When you have bitten off — or been assigned — a project that involves many tasks, how do you group and prioritise the work?
This is a question I’m finding myself grappling with more and more as I’ve recently transitioned from working at Big Tech to a 40-people startup as a senior software engineer.
From what I’ve observed in 8 years in the field, most software projects tend to have several chunks of work that seem simultaneously important and/or urgent. They’re all vying to be prioritised like little Meseeks going, “Hey look at me!”
Some Sales Director or Product Manager may occasionally flag some of your chunks to jump the queue. It’s always an urgent request.
But you are the project manager, you see, and it doesn’t matter if that’s by appointment or de facto, you’re the one responsible for delivering the goods.
So you have to decide how to prioritise the workchunks. A chaotic project board will chew away the girth of your neck like a hundred fire ants as you scramble like a bloody idiot — literally — to deliver and then fall down dead.
What’s a viable system for prioritising a software project’s workchunks?
Say, hypothetically, you are given the chance to lead a project that delivers an all-new widgets experience to your partners.
You’ve flown by the seat of your pants to implement an initial version that works. But you know there’s still a lot of important work to be done, like:
- Orchestrate logging and visualising of usage metrics
- Setup error tracking and reporting
- Setup alerting and monitoring of servers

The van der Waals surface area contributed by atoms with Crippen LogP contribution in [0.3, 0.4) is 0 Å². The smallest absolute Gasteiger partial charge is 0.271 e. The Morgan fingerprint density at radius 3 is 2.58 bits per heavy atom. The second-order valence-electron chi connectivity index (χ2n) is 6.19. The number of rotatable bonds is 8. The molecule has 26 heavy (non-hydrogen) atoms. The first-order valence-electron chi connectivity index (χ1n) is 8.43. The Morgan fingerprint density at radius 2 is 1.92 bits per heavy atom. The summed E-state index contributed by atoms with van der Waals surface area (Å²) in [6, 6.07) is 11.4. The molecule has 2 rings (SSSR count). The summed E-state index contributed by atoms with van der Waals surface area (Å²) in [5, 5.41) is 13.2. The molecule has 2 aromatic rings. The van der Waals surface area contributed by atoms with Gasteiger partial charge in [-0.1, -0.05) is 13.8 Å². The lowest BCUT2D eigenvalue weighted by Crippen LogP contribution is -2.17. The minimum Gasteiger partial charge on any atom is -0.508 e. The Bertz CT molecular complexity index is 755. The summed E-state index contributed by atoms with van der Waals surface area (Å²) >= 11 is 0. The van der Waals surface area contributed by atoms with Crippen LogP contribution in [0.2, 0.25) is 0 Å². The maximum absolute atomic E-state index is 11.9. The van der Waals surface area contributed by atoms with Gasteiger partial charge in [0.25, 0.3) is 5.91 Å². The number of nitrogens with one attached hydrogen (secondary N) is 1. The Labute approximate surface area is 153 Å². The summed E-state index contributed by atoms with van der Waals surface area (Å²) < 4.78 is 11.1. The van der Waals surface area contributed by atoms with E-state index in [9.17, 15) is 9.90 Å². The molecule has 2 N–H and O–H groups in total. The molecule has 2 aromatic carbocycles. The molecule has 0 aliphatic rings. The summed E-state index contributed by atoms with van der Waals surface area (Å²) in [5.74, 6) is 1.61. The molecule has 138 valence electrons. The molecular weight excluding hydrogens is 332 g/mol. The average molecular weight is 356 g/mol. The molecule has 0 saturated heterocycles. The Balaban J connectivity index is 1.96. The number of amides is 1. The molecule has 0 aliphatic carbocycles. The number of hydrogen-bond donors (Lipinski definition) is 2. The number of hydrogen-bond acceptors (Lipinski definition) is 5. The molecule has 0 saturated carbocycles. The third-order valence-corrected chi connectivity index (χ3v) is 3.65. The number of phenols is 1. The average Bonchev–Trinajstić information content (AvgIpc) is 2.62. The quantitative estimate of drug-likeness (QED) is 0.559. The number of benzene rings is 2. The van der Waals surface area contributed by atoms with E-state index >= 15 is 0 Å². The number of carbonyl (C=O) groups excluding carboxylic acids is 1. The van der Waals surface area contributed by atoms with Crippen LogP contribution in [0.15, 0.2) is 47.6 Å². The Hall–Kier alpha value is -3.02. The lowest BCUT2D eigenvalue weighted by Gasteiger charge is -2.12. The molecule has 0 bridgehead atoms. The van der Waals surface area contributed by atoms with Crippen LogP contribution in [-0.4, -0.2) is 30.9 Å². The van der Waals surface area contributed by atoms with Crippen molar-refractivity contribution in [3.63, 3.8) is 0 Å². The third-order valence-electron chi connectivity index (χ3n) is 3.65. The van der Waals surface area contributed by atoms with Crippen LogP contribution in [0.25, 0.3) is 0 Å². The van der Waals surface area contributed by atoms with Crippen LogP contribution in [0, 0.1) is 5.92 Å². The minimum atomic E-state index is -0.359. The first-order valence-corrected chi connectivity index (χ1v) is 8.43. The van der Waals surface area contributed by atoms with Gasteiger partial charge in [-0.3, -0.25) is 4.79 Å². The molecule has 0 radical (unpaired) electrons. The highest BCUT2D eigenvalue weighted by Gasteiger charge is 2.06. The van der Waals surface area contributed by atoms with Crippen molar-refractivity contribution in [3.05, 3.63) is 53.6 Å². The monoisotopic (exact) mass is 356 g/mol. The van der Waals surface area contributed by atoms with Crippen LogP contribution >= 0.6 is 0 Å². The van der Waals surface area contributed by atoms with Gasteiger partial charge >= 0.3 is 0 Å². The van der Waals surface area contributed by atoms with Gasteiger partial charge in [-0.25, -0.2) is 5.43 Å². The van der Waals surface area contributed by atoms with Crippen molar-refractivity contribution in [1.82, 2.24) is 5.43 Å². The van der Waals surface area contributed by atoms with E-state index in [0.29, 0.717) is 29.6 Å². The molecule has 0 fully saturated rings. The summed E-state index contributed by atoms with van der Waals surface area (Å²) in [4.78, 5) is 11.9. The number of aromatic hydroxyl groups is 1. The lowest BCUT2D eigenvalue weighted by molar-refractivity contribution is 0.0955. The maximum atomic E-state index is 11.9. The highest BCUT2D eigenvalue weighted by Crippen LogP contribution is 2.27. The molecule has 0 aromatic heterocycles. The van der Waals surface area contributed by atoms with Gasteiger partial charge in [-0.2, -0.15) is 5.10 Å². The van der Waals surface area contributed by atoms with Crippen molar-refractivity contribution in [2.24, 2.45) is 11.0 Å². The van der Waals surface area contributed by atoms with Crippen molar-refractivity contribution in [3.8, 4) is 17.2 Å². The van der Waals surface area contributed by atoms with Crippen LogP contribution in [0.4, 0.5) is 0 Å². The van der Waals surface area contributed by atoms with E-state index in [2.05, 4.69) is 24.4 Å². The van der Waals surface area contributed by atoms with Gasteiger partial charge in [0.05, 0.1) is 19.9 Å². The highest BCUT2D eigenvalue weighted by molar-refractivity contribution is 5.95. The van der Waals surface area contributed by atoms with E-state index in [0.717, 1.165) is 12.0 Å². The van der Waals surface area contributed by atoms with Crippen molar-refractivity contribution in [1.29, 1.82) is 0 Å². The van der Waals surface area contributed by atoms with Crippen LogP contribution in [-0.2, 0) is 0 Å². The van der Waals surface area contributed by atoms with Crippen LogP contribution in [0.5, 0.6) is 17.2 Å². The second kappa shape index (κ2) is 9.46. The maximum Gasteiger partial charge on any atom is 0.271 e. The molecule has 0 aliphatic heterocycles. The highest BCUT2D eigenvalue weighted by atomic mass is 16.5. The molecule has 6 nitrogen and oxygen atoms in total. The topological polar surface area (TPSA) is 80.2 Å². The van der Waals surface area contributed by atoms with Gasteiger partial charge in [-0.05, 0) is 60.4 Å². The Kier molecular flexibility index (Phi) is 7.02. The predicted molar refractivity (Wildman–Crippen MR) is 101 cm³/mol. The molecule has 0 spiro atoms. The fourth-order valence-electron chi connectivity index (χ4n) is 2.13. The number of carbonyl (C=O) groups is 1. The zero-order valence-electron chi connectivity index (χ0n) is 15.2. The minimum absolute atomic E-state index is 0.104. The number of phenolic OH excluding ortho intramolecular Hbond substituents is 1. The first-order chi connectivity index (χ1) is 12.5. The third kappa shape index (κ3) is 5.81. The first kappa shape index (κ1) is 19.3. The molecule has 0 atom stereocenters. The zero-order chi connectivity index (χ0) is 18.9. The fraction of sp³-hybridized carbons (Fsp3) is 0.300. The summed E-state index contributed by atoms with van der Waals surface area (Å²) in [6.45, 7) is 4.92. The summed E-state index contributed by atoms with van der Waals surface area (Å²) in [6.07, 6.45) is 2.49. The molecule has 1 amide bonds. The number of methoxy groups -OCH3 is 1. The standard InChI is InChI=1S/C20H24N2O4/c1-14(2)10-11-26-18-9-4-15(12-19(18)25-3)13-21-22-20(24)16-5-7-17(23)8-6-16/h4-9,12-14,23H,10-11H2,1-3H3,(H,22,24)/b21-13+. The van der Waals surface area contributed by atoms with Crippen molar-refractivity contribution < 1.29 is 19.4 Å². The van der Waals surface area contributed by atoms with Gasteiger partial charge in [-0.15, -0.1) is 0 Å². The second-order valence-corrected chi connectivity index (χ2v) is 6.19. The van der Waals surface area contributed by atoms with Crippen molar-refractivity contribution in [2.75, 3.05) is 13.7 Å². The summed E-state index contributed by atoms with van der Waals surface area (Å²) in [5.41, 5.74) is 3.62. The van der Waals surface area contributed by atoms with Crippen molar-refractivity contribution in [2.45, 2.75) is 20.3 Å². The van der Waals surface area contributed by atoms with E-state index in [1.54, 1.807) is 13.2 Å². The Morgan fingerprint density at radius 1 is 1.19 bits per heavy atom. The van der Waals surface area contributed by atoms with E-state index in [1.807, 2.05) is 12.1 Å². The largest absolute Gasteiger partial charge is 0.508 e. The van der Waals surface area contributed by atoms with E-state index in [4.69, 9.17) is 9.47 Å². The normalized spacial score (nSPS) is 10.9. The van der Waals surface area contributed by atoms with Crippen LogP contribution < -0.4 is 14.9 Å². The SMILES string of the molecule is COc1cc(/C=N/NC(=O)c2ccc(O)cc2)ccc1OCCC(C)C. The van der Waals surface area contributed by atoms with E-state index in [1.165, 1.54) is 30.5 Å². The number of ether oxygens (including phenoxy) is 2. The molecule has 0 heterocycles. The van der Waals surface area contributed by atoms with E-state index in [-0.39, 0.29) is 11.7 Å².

- Update the documentation with a user’s guide
- Fix a bug with one of the widgets
- Eliminate unnecessary API calls to improve host site performance
You have a sprint or two to work on these… but which ones should you and your team work on first?
That’s the kind of framework I’m wishing for. One that I could systematically consider each of these workchunks against, to prioritise them in such a way that helps me help my employer receive fat stacks of cash, some of which hopefully get handed down to me and my team.
I have a hunch that a practical framework can only be distilled from mixing of a hundred interrelated factors.
But what should be factored into prioritising workchunks to deliver software projects? I can think of a bunch of questions that would be useful to ask, and they fall into two mutually exclusive buckets: the workchunk and the organisational situation bucket.
Is this really a problem?
Does this deliver value to the customer/user?
Do you have a high or low degree of uncertainty about the effort?
Organisational situation factors
Is someone’s reputation on the line if this isn’t done soon? Do you need this person’s goodwill soon?
Is this urgent? Is this tactical? Does this yield immediate revenue?
Is this important? Is this strategic? Does this yield long-term revenue?
Is there money in the bank at the moment?
Is the team well staffed at the moment?
Will this problem be solved or at least be mitigated by an adjacent chunk of work soon?
Will the implementation be undone or messed up by an adjacent chunk of work soon?
So what’s the framework?
I don’t know yet. Maybe there’s no viable framework, only a series of important questions to ask yourself before arriving at a best-guess prioritisation.
But what I find troubling about this is something I’ve observed about us: when we try to consider too many question at once with our puny brains, we tend to take the lazy route and make a snap decision that accidentally skips or wilfully ignores some of the important questions. Better make a decision than meltdown and crash.
And so the search for a framework continues.